Her younger brother says quietly, “We didn’t go to the police when this happened to her because like any other family, we didn’t want the matter to come out. It would bring a bad name to her and to us. And that happened. Her life isn’t normal now.”
Recalling the night she was attacked, Neetu says, “I have already lost my husband in conflict. That day my sister was murdered. Our family has seen too much violence. So when that day they dragged me out of the vehicle I went quietly. Those who ask me why I did not resist, would they have come to feed my children had the men slaughtered me? I wasn’t in a position to resist. I have lost too much in life to resist. I wanted to live because I had children waiting back home.” She cries silently and then begins looking up at the sky to calm herself. After a while, she gathers herself and speaks in a quiet rage about the complete absence of training that she or her female colleagues receive. They do ‘regular duty’ as ASI Rameshwar Singh said, but without the regular training that any man in the police gets, setting them up to fail.
While calming down the child crying in her lap, she says, “The other day, DIG sahib said to me that he will dismiss me because despite being a cop, I could not protect myself.” She doesn’t rage further about her superior officer blaming her for getting raped.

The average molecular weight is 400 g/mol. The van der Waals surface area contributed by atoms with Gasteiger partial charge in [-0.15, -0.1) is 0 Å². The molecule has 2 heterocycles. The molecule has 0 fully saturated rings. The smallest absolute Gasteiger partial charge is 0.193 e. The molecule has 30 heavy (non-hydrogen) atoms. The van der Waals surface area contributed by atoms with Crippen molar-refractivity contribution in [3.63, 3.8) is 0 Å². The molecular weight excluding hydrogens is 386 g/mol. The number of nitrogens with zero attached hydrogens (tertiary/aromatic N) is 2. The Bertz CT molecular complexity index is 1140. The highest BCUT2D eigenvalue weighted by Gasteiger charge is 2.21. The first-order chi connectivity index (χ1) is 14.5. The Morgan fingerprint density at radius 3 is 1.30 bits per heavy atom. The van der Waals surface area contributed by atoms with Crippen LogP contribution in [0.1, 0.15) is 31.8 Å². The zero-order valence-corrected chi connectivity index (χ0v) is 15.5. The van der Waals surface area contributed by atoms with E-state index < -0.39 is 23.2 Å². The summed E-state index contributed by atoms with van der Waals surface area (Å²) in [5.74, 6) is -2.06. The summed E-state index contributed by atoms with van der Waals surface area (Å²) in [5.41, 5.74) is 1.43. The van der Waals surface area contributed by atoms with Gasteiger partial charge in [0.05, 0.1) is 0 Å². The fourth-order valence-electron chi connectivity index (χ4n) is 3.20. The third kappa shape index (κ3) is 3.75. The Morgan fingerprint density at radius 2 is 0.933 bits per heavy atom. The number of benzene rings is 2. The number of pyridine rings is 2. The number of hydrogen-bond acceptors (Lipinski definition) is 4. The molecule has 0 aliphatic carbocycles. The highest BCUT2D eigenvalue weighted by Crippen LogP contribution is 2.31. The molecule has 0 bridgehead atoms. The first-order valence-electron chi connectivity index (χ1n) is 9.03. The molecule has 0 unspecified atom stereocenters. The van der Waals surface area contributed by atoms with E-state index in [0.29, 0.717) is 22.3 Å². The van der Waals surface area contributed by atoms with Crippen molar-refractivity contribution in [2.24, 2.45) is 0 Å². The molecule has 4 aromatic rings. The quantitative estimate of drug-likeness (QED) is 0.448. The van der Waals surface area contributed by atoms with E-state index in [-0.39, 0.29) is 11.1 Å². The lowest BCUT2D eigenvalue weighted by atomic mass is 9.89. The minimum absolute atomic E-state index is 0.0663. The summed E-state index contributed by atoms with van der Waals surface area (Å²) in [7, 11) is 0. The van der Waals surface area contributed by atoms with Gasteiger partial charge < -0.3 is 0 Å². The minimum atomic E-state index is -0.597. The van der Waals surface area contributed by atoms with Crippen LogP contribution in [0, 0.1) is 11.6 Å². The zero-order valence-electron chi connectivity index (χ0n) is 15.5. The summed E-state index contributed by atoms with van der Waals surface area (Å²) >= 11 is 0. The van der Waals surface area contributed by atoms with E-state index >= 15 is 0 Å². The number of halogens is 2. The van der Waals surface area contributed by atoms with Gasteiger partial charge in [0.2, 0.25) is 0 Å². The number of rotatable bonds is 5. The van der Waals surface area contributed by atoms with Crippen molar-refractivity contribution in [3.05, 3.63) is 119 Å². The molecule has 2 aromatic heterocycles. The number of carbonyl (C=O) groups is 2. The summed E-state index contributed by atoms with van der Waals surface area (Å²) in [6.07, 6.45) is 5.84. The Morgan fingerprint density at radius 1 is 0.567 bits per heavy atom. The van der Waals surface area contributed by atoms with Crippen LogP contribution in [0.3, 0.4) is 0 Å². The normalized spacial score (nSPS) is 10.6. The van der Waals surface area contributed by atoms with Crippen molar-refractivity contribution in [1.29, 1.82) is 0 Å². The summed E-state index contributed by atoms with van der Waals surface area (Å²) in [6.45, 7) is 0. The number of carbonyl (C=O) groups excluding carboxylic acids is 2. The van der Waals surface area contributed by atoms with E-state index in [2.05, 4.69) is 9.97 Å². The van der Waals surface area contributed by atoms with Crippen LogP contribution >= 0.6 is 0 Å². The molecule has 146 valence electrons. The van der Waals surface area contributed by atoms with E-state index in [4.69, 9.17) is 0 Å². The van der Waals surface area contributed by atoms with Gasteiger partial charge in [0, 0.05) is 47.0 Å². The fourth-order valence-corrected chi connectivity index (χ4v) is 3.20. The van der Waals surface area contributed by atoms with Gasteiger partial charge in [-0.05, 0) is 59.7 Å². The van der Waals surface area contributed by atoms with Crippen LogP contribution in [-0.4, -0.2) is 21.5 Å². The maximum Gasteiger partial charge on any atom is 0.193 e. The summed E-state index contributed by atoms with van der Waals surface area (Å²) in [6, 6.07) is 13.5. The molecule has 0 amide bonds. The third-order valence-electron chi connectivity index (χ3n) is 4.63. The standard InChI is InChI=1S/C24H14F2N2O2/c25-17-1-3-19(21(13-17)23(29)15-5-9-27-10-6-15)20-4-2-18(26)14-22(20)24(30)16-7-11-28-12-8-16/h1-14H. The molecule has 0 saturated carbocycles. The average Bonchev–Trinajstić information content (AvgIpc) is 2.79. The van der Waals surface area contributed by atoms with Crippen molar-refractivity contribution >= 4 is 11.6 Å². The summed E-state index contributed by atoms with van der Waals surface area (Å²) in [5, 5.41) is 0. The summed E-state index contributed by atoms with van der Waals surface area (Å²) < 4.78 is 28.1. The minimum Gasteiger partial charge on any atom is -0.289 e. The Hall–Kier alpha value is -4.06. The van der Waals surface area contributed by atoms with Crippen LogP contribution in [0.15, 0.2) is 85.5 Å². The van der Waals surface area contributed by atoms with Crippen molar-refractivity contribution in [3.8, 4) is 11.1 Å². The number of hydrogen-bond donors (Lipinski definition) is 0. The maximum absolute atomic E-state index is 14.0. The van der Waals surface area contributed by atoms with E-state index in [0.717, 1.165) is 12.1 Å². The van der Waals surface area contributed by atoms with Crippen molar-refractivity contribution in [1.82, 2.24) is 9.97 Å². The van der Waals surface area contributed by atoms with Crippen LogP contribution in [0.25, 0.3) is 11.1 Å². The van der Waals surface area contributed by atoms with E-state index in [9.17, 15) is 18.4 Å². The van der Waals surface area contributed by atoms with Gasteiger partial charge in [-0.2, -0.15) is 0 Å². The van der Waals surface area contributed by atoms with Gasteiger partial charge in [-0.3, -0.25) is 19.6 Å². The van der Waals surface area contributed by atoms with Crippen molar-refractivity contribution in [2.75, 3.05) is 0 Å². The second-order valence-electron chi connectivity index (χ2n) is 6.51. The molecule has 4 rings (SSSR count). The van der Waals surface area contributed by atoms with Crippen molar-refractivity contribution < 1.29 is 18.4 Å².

She continues, “I told him that I didn’t know how to protect myself. I was never trained like that. We never held a pistol in our hands. We are trained only in holding a danda (wooden stick), and not even properly. Our training was never a matter of concern since most of us are not considered capable of doing any serious work. But how can we protect others or even ourselves without any proper training?”
When asked about her idea of justice for herself and her plans for the future, she looks up at the sky again. After a long pause, she slowly adds, “I don’t want my rapists to be hanged because I am afraid that my family will be attacked in retaliation. I want them to be behind bars. And I want to live a normal, quiet and free life now. I want to do my work and raise my children quietly. And I think the one thing that I crave for now is normalcy. I want to be able to just live normally again. But I know this is not possible.”
*Neetu Kumar is not the constable’s real name.
Priyanka Dubey is an independent journalist. Visit http://www.priyankadubey.in or write to her at firstname.lastname@example.org. This is the first in a three-part series on policewomen in India, first published on Yahoo! Originals.